“We don’t discuss veterans. We do not work for veterans. That is something that I learned after working there. Our customer is the VA central office, the White House and the Congress. The veterans are not our priority. So whatever the initiatives are or the big ticket items, that is what we focus on.”

He later appeared on the Neil Cavuto show and claimed that 17,000 applications for VA Healthcare were destroyed.  He also said  they’re “also looking into a backlog of over 600,000 pending applications for VA Healthcare.” Davis said the applications were purged as a way to deal with pressure from Washington D.C.

Davis: What I think happened, Neil, is that there was pressure by people in Washington for us to hit our numbers. You’ve heard a lot about the 14-day turn around time for the hospitals. But what most people don’t know is that there’s a five-day turn around time for health applications. And if we don’t hit that five-day turn around time, it affects performance goals for people in senior leadership positions.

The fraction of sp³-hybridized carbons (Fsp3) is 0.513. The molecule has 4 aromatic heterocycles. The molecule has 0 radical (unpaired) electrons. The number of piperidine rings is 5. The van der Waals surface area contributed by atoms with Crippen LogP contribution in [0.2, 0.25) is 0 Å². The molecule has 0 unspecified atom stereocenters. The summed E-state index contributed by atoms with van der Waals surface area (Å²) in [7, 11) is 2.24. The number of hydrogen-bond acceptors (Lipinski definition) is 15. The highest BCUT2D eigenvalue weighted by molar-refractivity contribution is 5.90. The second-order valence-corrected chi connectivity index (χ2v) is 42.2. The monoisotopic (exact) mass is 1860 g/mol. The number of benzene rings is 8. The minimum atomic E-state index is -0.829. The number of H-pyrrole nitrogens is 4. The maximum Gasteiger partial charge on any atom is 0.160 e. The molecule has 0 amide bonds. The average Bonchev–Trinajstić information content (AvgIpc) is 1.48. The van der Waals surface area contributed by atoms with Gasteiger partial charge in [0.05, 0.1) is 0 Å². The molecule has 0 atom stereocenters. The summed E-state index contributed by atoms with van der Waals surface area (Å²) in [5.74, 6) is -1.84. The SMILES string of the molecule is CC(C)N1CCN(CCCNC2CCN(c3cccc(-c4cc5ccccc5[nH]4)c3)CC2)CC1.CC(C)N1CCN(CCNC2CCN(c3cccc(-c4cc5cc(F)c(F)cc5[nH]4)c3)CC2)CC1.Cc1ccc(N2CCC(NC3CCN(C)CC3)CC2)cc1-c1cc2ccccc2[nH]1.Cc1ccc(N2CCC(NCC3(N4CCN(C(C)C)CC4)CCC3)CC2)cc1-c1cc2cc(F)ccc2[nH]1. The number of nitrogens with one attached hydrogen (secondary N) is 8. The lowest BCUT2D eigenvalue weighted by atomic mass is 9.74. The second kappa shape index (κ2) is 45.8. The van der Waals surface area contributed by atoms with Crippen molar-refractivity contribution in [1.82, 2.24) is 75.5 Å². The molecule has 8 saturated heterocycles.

Cavuto: So if you don’t have that, and you’re not paying that out, it looks like you’re meeting your numbers and then some, right?

Davis: Absolutely. But what also happens, Neil, is that we’re currently neglecting not only the right thing to do, which is to process applications, not delete them. We have a huge system integrity issue at VA. For example, the VA right now can’t even tell the investigators what happened to those applications, because they can’t verify where they are, what happened to them, if they were deleted, why were they deleted, and why there was no paperwork showing the justifications for those deletions.

Cavuto: We’ve asked for a statement out of the VA on this and we have yet to get one, Scott. I’m trying then to give them the benefit of the doubt here. It seems like a crazy situation. Did you or any of your co-workers ever get so overwhelmed — not you specifically — but they just say the heck with it, more files, more applications, just dump them in the trash, we’re overwhelmed. Do you think that has gone on?